Hoo boy. Where we can go with this. The destruction of our planet? Slavery? I'm going to stick with the morality thread. Here's your two takes on ascended beings as offered by Alpha and Echo:
(1) A monster without morals or structures who does as he pleases thinking only of himself and his pleasures.
(2) Someone empowered by the knowledge that they make right through their will, and thus wants to protect others because it is their duty to care for those who don't have the same level of consciousness.
Remember Briar Rose? It's ok to be saved, when you can't save yourself. (Or it's okay to be saved by a composite Superwoman of all the personalities downloaded into your body when your brain has been downloaded into Wendy the Shopgirl and you're at the mercy of a mad scientist.)
How does this fit That Girl's theory about self-loathing? If there is no morality or god or point to life beyond what we give it and you hate yourself and find that depressing, of course you're going to become a monster. If you believe that people are good and worth saving, you will craft a morality that instructs you to do Good for the sake of it bringing you pleasure.
We see this in Topher, and his line during Briar Rose of "this is not unlike pride." Take pride in doing good and it doesn't matter if we're all cogs in the machine, because you have chosen your morality instead of having it imprinted on you by society or religion. Thus, it means more.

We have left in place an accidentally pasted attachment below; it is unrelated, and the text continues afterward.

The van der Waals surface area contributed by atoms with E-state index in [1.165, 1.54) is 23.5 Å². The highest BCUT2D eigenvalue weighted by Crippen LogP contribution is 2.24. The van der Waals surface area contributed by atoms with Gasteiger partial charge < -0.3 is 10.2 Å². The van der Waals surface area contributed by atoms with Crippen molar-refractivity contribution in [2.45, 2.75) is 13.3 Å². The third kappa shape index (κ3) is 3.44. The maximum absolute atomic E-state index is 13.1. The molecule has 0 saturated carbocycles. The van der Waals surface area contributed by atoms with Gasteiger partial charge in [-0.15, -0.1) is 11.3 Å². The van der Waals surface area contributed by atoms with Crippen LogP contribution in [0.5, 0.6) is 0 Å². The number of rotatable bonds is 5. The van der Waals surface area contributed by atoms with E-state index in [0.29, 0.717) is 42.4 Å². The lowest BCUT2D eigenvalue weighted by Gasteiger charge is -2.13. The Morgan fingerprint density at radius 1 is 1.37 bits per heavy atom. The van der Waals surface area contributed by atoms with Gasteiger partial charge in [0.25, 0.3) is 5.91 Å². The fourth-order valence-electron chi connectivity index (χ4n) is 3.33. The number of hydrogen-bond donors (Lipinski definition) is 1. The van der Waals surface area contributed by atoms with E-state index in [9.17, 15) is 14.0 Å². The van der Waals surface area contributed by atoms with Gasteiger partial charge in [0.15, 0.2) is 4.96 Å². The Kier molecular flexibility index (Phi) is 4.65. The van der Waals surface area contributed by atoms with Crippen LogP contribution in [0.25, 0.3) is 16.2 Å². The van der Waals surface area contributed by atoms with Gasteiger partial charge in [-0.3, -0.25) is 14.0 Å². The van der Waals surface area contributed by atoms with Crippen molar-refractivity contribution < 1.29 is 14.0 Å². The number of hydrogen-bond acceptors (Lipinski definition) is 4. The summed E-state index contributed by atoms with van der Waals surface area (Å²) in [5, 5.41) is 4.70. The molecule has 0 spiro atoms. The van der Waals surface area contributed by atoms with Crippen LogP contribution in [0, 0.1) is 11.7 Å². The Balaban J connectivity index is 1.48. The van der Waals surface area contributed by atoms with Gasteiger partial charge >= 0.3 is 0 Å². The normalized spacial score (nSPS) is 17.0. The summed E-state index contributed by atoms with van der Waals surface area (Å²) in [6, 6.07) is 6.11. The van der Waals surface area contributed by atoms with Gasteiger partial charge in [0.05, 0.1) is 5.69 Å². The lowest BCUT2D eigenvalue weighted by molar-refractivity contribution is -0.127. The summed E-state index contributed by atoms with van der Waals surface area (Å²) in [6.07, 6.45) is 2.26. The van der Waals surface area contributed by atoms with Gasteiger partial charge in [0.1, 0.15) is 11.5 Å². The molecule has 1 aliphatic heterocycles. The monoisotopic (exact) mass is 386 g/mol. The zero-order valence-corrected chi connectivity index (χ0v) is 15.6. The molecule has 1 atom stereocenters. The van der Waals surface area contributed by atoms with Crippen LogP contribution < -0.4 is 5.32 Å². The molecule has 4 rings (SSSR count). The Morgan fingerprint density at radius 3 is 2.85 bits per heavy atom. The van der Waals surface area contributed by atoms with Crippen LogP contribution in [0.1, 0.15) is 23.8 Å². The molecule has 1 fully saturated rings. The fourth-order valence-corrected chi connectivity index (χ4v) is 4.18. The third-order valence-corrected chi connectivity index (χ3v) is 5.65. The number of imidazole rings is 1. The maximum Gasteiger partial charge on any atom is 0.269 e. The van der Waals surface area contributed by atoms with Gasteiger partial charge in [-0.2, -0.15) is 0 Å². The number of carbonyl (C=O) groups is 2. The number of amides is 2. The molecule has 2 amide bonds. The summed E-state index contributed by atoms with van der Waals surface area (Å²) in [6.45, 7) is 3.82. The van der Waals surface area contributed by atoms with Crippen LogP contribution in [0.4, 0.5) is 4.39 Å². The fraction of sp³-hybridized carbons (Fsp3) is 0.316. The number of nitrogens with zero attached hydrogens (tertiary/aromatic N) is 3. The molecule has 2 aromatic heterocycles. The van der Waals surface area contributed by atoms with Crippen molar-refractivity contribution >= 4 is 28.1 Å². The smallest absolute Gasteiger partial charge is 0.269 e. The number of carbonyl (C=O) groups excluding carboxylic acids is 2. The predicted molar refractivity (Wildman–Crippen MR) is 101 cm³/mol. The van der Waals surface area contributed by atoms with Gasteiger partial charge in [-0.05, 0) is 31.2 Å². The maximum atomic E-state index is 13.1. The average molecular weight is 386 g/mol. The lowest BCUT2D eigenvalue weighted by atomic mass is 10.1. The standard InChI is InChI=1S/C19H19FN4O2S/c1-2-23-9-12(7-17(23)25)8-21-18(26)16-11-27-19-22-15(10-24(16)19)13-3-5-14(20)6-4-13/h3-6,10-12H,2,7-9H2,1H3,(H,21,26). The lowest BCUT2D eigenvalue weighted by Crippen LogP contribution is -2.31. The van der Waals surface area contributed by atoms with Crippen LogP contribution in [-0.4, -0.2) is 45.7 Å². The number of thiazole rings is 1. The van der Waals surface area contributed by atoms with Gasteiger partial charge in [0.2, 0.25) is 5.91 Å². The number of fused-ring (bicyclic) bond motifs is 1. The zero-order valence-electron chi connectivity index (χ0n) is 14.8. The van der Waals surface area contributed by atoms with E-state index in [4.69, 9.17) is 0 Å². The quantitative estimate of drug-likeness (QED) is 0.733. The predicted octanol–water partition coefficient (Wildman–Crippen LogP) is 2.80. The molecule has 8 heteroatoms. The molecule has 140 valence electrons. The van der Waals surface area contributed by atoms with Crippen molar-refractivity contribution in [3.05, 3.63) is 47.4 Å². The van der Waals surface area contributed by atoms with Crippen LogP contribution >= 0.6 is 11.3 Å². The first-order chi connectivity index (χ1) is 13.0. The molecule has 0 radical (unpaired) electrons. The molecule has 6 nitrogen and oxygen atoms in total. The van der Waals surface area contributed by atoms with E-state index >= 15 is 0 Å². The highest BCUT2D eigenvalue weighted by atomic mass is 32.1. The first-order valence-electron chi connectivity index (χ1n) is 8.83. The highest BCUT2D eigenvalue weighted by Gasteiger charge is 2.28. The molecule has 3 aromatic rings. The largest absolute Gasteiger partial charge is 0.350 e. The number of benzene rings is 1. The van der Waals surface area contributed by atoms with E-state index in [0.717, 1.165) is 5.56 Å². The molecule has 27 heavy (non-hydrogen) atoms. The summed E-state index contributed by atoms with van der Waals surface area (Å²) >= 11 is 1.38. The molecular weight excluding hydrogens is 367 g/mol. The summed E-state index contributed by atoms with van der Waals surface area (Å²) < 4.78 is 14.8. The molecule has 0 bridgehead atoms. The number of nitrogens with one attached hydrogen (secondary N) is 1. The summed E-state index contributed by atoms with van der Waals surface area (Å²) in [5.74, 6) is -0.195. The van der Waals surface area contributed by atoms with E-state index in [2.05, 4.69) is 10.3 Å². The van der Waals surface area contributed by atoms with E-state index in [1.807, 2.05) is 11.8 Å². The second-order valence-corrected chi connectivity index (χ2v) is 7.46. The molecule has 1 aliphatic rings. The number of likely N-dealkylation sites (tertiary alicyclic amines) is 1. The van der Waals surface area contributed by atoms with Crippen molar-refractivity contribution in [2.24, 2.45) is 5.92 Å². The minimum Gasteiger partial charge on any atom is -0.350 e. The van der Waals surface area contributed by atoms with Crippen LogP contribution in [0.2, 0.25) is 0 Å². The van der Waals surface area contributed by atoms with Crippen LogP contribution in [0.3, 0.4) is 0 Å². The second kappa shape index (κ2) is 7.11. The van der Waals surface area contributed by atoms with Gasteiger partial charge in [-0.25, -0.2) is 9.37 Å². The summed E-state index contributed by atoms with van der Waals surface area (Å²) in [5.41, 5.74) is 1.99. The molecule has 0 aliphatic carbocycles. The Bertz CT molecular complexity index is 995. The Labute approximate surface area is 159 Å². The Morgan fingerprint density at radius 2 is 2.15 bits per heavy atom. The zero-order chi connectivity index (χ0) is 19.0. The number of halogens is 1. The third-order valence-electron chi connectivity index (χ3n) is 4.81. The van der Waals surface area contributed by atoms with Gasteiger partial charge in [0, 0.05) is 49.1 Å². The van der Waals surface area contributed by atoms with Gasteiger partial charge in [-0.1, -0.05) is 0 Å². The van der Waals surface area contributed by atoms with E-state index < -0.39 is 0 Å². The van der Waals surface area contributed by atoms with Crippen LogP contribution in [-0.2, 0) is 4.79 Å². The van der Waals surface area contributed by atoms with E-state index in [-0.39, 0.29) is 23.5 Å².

How can I argue that Echo chooses to do good, even when she's wiped at the end of each episode? After she gets out of the chair in Omega, Echo senses Topher is upset. She tries to comfort him—despite that there's no gain in it for her other than to know she's eased his suffering. That moment of the show was more powerful for me than Paul arranging for November's freedom.
As for Paul? He had three goals this season:
(1) Find the Dollhouse.
(2) Save Caroline.
(3) Save Mellie.
He found the House. He saved Caroline—or her essence as imprinted on the wedge—by cooperating with the House, and seeing that Boyd—like him—retained a personal sense of right and wrong even while working for someone that Paul would classify as "evil." Plus, I think he saw a warning of what he could become in Alpha. Paul has been acting above the law, as Alpha did... Doing things that early-season Paul would have had serious issues with. The House vindicates Paul—he's not crazy, and he can continue to have a purpose and accomplish his goals by working with them. Hell, maybe he even thinks he can change them from the inside.
So, of course, it makes sense Paul would make a deal to save Mellie. It's his final goal. He's done with the FBI—they don't need him, appreciate him or believe him. The House does. Why not go to them? Especially, since they're probably going to have him killed if he doesn't. So, if he has to enter into willful slavery—and it was his own actions that brought him to that point—why not do so at the price of setting someone else free?
Maybe that's a little convenient—I mean 37 minutes into an hour long season finale the principle House folks were still talking in Adelle's office, but that's that pacing issue of Dollhouse coming back to bite the show in the ass. Now, it's found its feet so let's give it a second season not impeded by bad decision-making on the network's part.
Let this show run, Fox. I'm promising you it's going somewhere important.
PS Whiskey FTW.
* Really. Check it out. Half the time he's dressed like a real person, and half the time he's dressed like a teenage boy. One time he was dressed like an extra from HSM.
** The grip is often on my ankle shoving my foot into my mouth.